Platelet-Rich Plasma Injections: What to Know

You may have heard about athletes like Tiger Woods getting platelet-rich plasma (PRP) injections to help heal an injury. These shots, which are based on your own blood, are increasingly being used to treat sports injuries and to help wounds heal after surgery. Some doctors even use it as a cosmetic procedure to target signs of aging, such as wrinkles. But does it work? Here’s what to keep in mind.

What’s in a PRP Shot?

Plasma is the liquid part of your blood that’s mostly made of water and protein. It lets red and white blood cells and platelets move through your bloodstream. Platelets are a type of blood cell that makes your blood clot. They also play a role in healing.

Doctors may use platelet-rich plasma (PRP) on injuries or damage to tendons, ligaments, muscles, joints, and skin.

To collect plasma, a doctor draws blood from your body and uses a machine to separate the platelet-rich plasma from the rest of the blood. Then the doctor numbs the area of your body being treated with PRP injections. Once you’re numb, the doctor uses a needle to inject your plasma into the area of your body being treated.

For example, if you’re being treated for a muscle injury, your doctor would inject plasma into several locations in that muscle. In some cases, doctors use ultrasound technology during injections to make sure they’re targeting the right area. PRP injections usually take about 30 minutes, though it depends on the area you’re targeting.

Once platelets are in the area that’s being treated, they break down and release growth factors, which are compounds that help cells repair and renew. This is thought to trigger your body’s healing process.

What Can Platelet-Rich Plasma Treat?

PRP injections are used to treat torn tendons, tendinitis, muscle injuries, arthritis-related pain, and joint injuries. They’re becoming more common for cosmetic procedures, too. For example, dermatologists and hair replacement experts use PRP injections to treat a type of hair loss called androgenic alopecia, also known as male or female pattern baldness, which affects men and women. And some dermatologists provide PRP treatments for the face. (You may have heard these called a “vampire facial.”)

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Do Platelet-Rich Plasma Injections Work?

More studies are needed to see what conditions PRP can work on. So far, research shows that it speeds healing after injury or surgery for certain conditions, like torn tendons. In addition to helping injured tissue heal, some studies show PRP injections curb pain and boost mobility for people with rotator cuff injuries. PRP injections appear to reduce hair loss in people with male or female pattern baldness. But it’s not clear whether facial PRP injections ease visible signs of aging, like wrinkles and sagging skin.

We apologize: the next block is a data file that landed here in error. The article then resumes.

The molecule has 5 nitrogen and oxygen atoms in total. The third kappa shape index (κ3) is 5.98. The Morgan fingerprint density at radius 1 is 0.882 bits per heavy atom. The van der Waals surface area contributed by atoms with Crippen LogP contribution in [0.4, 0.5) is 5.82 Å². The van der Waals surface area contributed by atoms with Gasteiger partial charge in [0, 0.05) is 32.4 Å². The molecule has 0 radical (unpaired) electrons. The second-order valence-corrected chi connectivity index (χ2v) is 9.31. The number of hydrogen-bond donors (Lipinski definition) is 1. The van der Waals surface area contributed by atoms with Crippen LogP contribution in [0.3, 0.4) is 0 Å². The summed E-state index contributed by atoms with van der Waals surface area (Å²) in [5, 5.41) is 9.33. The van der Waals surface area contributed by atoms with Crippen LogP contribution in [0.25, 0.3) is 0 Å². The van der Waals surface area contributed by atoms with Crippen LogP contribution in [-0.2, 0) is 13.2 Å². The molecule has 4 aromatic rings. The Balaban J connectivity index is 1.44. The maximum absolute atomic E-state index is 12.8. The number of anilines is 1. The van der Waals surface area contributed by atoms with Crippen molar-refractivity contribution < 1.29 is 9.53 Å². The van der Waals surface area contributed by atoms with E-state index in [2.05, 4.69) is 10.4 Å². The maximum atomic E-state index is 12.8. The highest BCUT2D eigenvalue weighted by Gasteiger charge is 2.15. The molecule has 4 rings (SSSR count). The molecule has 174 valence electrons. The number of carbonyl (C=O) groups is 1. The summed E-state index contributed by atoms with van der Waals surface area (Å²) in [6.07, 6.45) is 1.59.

It can take several weeks for PRP injections to start working. For some conditions, particularly those affecting the hair or the skin, it may take up to 6 months to notice the full effects. For some conditions, including hair loss, you may need to repeat the procedure to maintain the results.

Before You Get PRP Injections

You’ll likely need to stop taking certain medications that thin your blood, like aspirin and ibuprofen, before you get PRP injections. You may also need to take a break from certain vitamins or supplements, such as omega-3 fatty acids. Your doctor can tell you exactly what you need to do to prepare for these shots.

PRP doesn’t usually cause major side effects. But because it involves drawing blood, you’ll want to make sure you eat before the procedure. That will help you avoid feeling lightheaded when you get PRP injections.

After the shot, you shouldn’t wash the area that was treated for 48 hours. You might notice some soreness and bruising in the area that received injections. If you feel sharp or intense pain, let your doctor know.

PRP injections may or may not be covered by your health insurance, so check your plan’s details. If you’re getting it for cosmetic reasons -- for example, PRP injections for hair loss -- your insurance probably won’t cover it. Treatment can cost $250 to $1,500 a session, and you may need several sessions to see results.

You can’t get PRP injections if you have:

  • Abnormal platelet function or a low platelet count
  • Anemia
  • Cancer
  • An infection

You should only get PRP injections from a licensed doctor.

WebMD Medical Reference Reviewed by Melinda Ratini, DO, MS on August 13, 2019

Sources

SOURCES:

Hospital for Special Surgery: “Platelet-Rich Plasma (PRP) Injection.”

American Academy of Orthopaedic Surgeons: “Platelet-Rich Plasma (PRP).”

Johns Hopkins Medicine: “Platelet-Rich Plasma (PRP).” 

Cedars-Sinai: “Platelet Rich Plasma Therapy.” 

American Society of Plastic Surgeons: “Platelet-Rich Plasma for Cosmetic Facial Procedures – Promising Results, but Evidence Has Limitations.”

American Academy of Dermatology: “Is platelet-rich plasma the secret to younger-looking skin?”

PLOS ONE: “A Pilot Study Evaluating the Effectiveness of Platelet-Rich Plasma Therapy for Treating Degenerative Tendinopathies: A Randomized Control Trial with Synchronous Observational Cohort.”

© 2019 WebMD, LLC. All rights reserved.

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